Since the entire indexing system is based on names and legal description, it is extremely important to have accurate information for both. This can mean the difference in quickly constructing a chain of title, and spending hours spinning your wheels looking for The XYZ Company in Land Lot 215, when really The ABC Company actually owned property in Land Lot 251. Once you have the name of the owner of a certain parcel of property, and an accurate legal description, you are ready to begin constructing the history of the tract, or “CHAIN OF TITLE.”
You will hear title examiners refer to “the record”, as in: That person has good title to her land, according to the record. The record refers to the Superior Court Clerk’s Deed Records. This system of registration of land ownership is based on English Common Law, as is practically our entire legal system. Registration is designed to give NOTICE to any and all individuals regarding ownership to property. The idea of notice is to maintain a centralized system to track the ownership of land – to promote stability and MARKETABILITY of real property.
Documents make up this record, and are filed in books which are indexed according to name. It is possible to begin with a current owner’s name, and trace property back in time to the early 1800s, to the formation of your particular county. Of course, title examiners do not usually go back that far in time. Title standards (put forth by the State Bar of Georgia) indicate that a 50-year search is adequate to allow for certification of title. This means that you must construct the history of a property beginning with a valid warranty deed from at least 50 years before the date of the search, to the present “good through” date.
The following is a partial list of considerations that must be made by a title examiner when putting together this chain of title. It is very important to have an experienced title examiner review the title to land. As you can see below, there are many considerations when researching title, and expertise is definitely required. You must research deeds, and legal descriptions, security instruments, liens, road and street right of ways, flood easements, surveys of property, surveys of surrounding properties, easements, legal descriptions, lien indices, names of all owners, civil files, probate files, wills, administration documents, and numerous other documents too numerous to name.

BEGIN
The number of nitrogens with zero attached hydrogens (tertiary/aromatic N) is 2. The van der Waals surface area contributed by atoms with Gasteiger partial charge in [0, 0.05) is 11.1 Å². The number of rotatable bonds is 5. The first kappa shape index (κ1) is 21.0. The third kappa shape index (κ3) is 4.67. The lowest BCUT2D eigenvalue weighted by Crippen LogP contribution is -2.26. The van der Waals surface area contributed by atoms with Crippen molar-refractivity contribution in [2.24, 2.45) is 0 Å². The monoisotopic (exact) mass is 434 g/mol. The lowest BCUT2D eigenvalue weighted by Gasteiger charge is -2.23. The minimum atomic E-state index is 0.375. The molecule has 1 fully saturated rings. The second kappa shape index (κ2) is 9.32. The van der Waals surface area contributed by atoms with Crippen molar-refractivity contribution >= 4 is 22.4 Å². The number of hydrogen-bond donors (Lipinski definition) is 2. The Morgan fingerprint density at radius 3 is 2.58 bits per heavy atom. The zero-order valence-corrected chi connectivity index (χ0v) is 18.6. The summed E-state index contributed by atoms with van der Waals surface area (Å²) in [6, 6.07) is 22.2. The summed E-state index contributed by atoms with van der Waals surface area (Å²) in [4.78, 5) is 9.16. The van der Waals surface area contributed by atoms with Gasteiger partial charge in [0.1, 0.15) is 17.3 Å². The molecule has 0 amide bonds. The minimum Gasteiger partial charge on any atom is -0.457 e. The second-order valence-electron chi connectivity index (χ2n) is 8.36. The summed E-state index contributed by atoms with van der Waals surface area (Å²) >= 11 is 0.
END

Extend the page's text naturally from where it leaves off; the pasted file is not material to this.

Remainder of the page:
Owning property means that you have title to a piece of land. An essential right and foundation in our society is the right to own private property. Property ownership is demonstrated both by physical possession of the property and a paper trail at a centralized location. This central location is in the county seat of each county in the State, and is more commonly known as the Superior Court Clerk’s Office. If you own property, then you will have a deed located in the Clerk’s Deed Records. If you have a loan on your property then a security deed will be located in Deed Records as well. If you have given someone an easement (like a power line right of way, for example), then a document evidencing this will also be located in the records. If there are covenants on your property then a document evidencing that will also be recorded in the deed records.
A closing is a formal meeting of seller, buyer, lender and real estate agents (if applicable), and is presided over by a closing attorney. A closing attorney is hired by a lender or a buyer to do the following:
In the State of Georgia, transfers of real estate are required to be supervised by an attorney. The formal event at which real property is transferred is typically called a "Closing." Below you will find some general information regarding the closing process, as well as other aspects of the transfer of property.
ATTORNEY AT LAW, P.C.